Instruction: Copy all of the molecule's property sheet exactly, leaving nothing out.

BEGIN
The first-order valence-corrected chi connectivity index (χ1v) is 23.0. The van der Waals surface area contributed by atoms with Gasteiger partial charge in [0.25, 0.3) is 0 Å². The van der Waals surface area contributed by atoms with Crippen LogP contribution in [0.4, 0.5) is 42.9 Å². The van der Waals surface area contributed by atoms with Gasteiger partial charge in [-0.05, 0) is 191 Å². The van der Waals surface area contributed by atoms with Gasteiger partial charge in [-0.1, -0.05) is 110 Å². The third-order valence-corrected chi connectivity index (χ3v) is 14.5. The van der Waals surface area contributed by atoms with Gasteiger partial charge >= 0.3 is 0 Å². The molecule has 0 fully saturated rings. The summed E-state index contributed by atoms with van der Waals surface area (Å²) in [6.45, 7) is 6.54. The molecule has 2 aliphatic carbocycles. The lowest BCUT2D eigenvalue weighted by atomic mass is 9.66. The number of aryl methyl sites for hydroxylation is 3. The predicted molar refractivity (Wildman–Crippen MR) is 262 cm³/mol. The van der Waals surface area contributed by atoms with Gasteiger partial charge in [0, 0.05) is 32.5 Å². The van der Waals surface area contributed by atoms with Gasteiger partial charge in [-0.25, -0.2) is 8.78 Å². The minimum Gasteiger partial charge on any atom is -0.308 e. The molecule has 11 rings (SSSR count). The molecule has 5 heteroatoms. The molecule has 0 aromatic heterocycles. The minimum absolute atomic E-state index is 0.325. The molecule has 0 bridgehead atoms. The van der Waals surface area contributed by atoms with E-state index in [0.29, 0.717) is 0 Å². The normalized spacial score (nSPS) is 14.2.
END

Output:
The first-order valence-corrected chi connectivity index (χ1v) is 23.0. The van der Waals surface area contributed by atoms with Gasteiger partial charge in [0.25, 0.3) is 0 Å². The van der Waals surface area contributed by atoms with Crippen LogP contribution in [0.4, 0.5) is 42.9 Å². The van der Waals surface area contributed by atoms with Gasteiger partial charge in [-0.05, 0) is 191 Å². The van der Waals surface area contributed by atoms with Gasteiger partial charge in [-0.1, -0.05) is 110 Å². The third-order valence-corrected chi connectivity index (χ3v) is 14.5. The van der Waals surface area contributed by atoms with Gasteiger partial charge >= 0.3 is 0 Å². The molecule has 0 fully saturated rings. The summed E-state index contributed by atoms with van der Waals surface area (Å²) in [6.45, 7) is 6.54. The molecule has 2 aliphatic carbocycles. The lowest BCUT2D eigenvalue weighted by atomic mass is 9.66. The number of aryl methyl sites for hydroxylation is 3. The predicted molar refractivity (Wildman–Crippen MR) is 262 cm³/mol. The van der Waals surface area contributed by atoms with Gasteiger partial charge in [0, 0.05) is 32.5 Å². The van der Waals surface area contributed by atoms with Gasteiger partial charge in [-0.25, -0.2) is 8.78 Å². The minimum Gasteiger partial charge on any atom is -0.308 e. The molecule has 11 rings (SSSR count). The molecule has 5 heteroatoms. The molecule has 0 aromatic heterocycles. The minimum absolute atomic E-state index is 0.325. The molecule has 0 bridgehead atoms. The van der Waals surface area contributed by atoms with E-state index in [0.29, 0.717) is 0 Å². The normalized spacial score (nSPS) is 14.2.